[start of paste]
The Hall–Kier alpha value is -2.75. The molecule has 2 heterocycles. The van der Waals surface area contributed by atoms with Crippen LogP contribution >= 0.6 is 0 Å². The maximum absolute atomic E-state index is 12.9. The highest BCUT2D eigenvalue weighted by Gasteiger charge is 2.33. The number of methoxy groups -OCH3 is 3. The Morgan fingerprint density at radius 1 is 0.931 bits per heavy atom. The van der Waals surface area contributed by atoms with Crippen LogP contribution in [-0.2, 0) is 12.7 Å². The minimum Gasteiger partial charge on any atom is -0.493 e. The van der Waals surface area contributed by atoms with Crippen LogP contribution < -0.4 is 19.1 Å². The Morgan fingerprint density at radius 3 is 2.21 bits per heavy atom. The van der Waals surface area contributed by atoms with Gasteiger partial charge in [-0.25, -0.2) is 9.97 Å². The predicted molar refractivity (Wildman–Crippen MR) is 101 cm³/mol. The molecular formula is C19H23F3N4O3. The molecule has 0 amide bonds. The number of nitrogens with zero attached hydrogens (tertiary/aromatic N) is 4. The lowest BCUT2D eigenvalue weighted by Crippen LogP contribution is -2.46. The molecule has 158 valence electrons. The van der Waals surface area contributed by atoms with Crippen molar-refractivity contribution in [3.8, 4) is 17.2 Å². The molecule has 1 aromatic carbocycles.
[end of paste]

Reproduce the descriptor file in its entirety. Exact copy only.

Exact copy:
The Hall–Kier alpha value is -2.75. The molecule has 2 heterocycles. The van der Waals surface area contributed by atoms with Crippen LogP contribution >= 0.6 is 0 Å². The maximum absolute atomic E-state index is 12.9. The highest BCUT2D eigenvalue weighted by Gasteiger charge is 2.33. The number of methoxy groups -OCH3 is 3. The Morgan fingerprint density at radius 1 is 0.931 bits per heavy atom. The van der Waals surface area contributed by atoms with Crippen LogP contribution in [-0.2, 0) is 12.7 Å². The minimum Gasteiger partial charge on any atom is -0.493 e. The van der Waals surface area contributed by atoms with Crippen LogP contribution < -0.4 is 19.1 Å². The Morgan fingerprint density at radius 3 is 2.21 bits per heavy atom. The van der Waals surface area contributed by atoms with Gasteiger partial charge in [-0.25, -0.2) is 9.97 Å². The predicted molar refractivity (Wildman–Crippen MR) is 101 cm³/mol. The molecular formula is C19H23F3N4O3. The molecule has 0 amide bonds. The number of nitrogens with zero attached hydrogens (tertiary/aromatic N) is 4. The lowest BCUT2D eigenvalue weighted by Crippen LogP contribution is -2.46. The molecule has 158 valence electrons. The van der Waals surface area contributed by atoms with Crippen molar-refractivity contribution in [3.8, 4) is 17.2 Å². The molecule has 1 aromatic carbocycles.